And as I have often argued, these past 6 or 7 years have in fact been a triumph for IS-LM. Those of us using IS-LM made predictions about the quiescence of interest rates and inflation that were ridiculed by many on the right, but have been completely borne out in practice. We also predicted much bigger adverse effects from austerity than usual because of the zero lower bound, and that has also come true.

Now, what have those who declare themselves the true Keynesians had to offer? Has insisting that expectations are volatile and unpredictable been helpful in this context? Actually, if anything it lends support to believers in the confidence fairy. After all, if it’s all animal spirits, who are we to say they’re wrong?

Has declaring uncertainty to be unquantifiable, and mathematical modeling in any form foolish, been productive? Remember, that’s what the Austrians say too.

If you can show me any useful advice given by those sniping at me and other for our failure to be proper Keynesians, I’ll be happy to take it under consideration. If you can’t, then we’re just doing literary criticism here, and I’m not interested.

The third post on Saturday was “Privatization Memories:”

Dave Weigel has one of the more interesting Harry Reid retrospectives, focusing on his role in fighting back Bush’s attempt to privatize Social Security — and in particular on the way he forged an alliance with liberal bloggers.

I remember that episode very well, for several reasons. One was that I, too, was writing a lot, debunking one bad argument for privatization after another. It wasn’t the first time I had done that kind of thing, but this was different in two ways: it was really intense, and for once my side of the argument won the political fight.

It was also a formative period for my perceptions of how policy arguments actually play out in modern America. There are always three sides here: the right, which isn’t interested in facts or logic; the left (which isn’t very leftist in this country — they’re really center-left by anyone else’s standards); and self-proclaimed centrists, who have very little in the way of a constituency in the country at large but have a lot of influence inside the Beltway.

And what you learned early on in the Social Security debate was that centrists desperately want to believe that there is symmetry between the left and the right, that Democrats and Republicans are equally extreme in their own way. And this means that they are always looking for ways to say nice things about Republicans and their policy proposals, no matter how bad those proposals are. That’s how Paul Ryan ended up getting an award for fiscal responsibility.

So back in 2005, Bush was making a dubious claim coupled with a complete non sequitur. First, the claim that Social Security was in crisis; second, that privatization was the answer, even though it would do nothing at all to help the system’s finances. How could centrists say nice things about such a crude bait-and-switch?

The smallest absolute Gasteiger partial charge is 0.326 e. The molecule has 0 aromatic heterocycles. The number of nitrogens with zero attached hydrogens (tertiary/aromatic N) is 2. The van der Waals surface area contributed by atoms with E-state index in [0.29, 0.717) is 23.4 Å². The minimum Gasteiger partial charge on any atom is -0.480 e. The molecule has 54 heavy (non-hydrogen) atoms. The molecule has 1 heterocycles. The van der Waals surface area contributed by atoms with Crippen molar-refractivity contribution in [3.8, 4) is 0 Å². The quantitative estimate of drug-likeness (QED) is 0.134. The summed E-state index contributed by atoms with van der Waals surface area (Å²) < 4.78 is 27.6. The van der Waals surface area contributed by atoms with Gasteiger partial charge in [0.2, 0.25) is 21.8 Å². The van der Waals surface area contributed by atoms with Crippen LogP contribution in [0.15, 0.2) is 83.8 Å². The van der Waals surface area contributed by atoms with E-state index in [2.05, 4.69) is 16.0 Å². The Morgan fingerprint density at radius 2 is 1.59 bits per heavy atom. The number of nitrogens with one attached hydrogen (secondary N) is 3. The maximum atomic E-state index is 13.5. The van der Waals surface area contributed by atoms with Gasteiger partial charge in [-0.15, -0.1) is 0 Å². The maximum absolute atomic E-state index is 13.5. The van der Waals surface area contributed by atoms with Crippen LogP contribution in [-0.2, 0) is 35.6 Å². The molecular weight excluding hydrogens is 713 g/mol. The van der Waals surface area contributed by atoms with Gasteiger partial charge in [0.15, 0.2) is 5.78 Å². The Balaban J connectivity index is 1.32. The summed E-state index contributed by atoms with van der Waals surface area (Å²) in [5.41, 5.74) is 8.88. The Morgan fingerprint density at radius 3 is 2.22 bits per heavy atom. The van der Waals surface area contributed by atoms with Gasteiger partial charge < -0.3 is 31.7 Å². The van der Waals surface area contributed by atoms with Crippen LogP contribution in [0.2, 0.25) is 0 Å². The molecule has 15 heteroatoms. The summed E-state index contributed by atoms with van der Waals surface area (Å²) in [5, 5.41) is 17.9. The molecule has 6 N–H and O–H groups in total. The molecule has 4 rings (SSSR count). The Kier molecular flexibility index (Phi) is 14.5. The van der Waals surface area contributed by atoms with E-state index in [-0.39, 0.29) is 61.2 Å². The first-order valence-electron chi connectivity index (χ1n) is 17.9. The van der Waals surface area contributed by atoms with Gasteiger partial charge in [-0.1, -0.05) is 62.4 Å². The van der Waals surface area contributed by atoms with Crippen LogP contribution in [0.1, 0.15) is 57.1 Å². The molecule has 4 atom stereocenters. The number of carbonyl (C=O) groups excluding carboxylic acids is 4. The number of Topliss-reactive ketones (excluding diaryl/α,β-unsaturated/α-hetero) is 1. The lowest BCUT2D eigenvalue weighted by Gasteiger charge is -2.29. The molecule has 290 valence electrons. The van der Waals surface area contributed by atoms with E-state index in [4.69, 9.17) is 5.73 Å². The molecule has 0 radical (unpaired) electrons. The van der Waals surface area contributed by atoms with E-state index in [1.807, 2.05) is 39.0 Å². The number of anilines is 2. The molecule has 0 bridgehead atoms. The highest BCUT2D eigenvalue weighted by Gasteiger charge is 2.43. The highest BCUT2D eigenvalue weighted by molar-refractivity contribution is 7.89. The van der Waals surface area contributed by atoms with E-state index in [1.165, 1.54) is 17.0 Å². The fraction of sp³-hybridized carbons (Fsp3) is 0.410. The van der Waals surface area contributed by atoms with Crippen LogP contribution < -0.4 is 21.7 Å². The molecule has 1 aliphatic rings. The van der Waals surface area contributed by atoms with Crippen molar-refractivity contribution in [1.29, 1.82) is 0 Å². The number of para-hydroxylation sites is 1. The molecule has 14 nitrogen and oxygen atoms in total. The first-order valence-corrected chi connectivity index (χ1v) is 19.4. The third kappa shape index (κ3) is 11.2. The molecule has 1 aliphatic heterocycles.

Well, here’s Joe Klein in 2005:

I agree with Paul [Krugman] in that private accounts have nothing to do with solvency and solvency is the issue. I disagree with Paul because I think private accounts [are] a terrific policy and that in the information age, you’re going to need different kinds of structures in the entitlement area than you had in the industrial age. But it is very hard to do that kind of change under these political circumstances where you have the parties at such loggerheads.

The Democrats have for the last 10 or 15 years blatantly, shamelessly demagogued this issue. They’ve offered nothing positive on Social Security or on Medicare or on Medicaid, and it’s time for them to compromise here.

Say what? To his credit, Klein later admitted that he was all wrong here. But the point is that what we saw here was the instinct to come up with something, anything, that would let centrists pretend symmetry between the parties.

Incidentally, about Democrats doing nothing about Medicare and Medicaid: it’s interesting to look at budget projections made around the time of the Social Security debate. Back then CBO projected that by fiscal 2014 Medicare spending would rise to $708 billion and Medicaid spending to $361 billion. The actual numbers for 2014 were 600 and 301, respectively, despite the Medicaid expansion under Obamacare. At least some of this unexpectedly low cost can be attributed to measures included in the Affordable Care Act. And strange to say, this was achieved without destroying or privatizing the programs.

But back to 2005: what Harry Reid realized was that it was time to stop courting the Very Serious People and instead make an alliance with the DFHs — which isn’t quite shorthand for Dirty Foolish Hippies — who, unlike the VSPs, were actually making sense on both the policy and the politics. It was an important turning point.

Saturday’s last post was “Air Conditioning and the Rise of the South:”

Just a short further note on this subject. (If you’re wondering why I’m doing posting so much on a Saturday, I’m housebound with a cold, so why not?)